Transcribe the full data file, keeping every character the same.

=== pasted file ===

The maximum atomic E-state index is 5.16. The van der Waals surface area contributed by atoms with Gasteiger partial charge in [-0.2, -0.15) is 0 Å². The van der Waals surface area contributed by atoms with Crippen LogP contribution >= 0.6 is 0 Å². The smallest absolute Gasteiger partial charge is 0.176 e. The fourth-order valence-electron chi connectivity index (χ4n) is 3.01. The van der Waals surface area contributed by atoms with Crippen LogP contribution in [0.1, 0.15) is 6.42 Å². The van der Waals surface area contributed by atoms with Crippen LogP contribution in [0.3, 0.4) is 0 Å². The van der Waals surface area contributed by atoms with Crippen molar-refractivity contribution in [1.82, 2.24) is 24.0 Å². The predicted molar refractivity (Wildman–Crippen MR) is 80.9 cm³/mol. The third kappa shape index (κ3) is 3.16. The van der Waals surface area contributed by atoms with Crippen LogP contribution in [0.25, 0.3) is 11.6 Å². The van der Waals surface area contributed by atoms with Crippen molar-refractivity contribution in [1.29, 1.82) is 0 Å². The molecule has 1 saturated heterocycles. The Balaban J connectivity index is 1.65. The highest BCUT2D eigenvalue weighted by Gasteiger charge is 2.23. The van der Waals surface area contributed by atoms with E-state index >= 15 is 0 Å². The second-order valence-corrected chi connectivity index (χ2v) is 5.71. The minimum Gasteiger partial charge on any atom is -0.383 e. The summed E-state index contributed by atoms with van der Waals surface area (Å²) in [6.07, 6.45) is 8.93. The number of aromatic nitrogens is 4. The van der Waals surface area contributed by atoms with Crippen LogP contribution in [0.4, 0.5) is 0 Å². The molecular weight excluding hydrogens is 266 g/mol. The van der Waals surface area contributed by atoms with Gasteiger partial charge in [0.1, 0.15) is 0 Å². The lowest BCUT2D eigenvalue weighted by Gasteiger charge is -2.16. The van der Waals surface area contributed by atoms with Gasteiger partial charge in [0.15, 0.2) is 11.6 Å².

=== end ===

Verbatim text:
The maximum atomic E-state index is 5.16. The van der Waals surface area contributed by atoms with Gasteiger partial charge in [-0.2, -0.15) is 0 Å². The van der Waals surface area contributed by atoms with Crippen LogP contribution >= 0.6 is 0 Å². The smallest absolute Gasteiger partial charge is 0.176 e. The fourth-order valence-electron chi connectivity index (χ4n) is 3.01. The van der Waals surface area contributed by atoms with Crippen LogP contribution in [0.1, 0.15) is 6.42 Å². The van der Waals surface area contributed by atoms with Crippen LogP contribution in [0.3, 0.4) is 0 Å². The van der Waals surface area contributed by atoms with Crippen molar-refractivity contribution in [1.82, 2.24) is 24.0 Å². The predicted molar refractivity (Wildman–Crippen MR) is 80.9 cm³/mol. The third kappa shape index (κ3) is 3.16. The van der Waals surface area contributed by atoms with Crippen LogP contribution in [0.25, 0.3) is 11.6 Å². The van der Waals surface area contributed by atoms with Crippen molar-refractivity contribution in [1.29, 1.82) is 0 Å². The molecule has 1 saturated heterocycles. The Balaban J connectivity index is 1.65. The highest BCUT2D eigenvalue weighted by Gasteiger charge is 2.23. The van der Waals surface area contributed by atoms with E-state index >= 15 is 0 Å². The second-order valence-corrected chi connectivity index (χ2v) is 5.71. The minimum Gasteiger partial charge on any atom is -0.383 e. The summed E-state index contributed by atoms with van der Waals surface area (Å²) in [6.07, 6.45) is 8.93. The number of aromatic nitrogens is 4. The van der Waals surface area contributed by atoms with Crippen LogP contribution in [0.4, 0.5) is 0 Å². The molecular weight excluding hydrogens is 266 g/mol. The van der Waals surface area contributed by atoms with Gasteiger partial charge in [0.1, 0.15) is 0 Å². The lowest BCUT2D eigenvalue weighted by Gasteiger charge is -2.16. The van der Waals surface area contributed by atoms with Gasteiger partial charge in [0.15, 0.2) is 11.6 Å².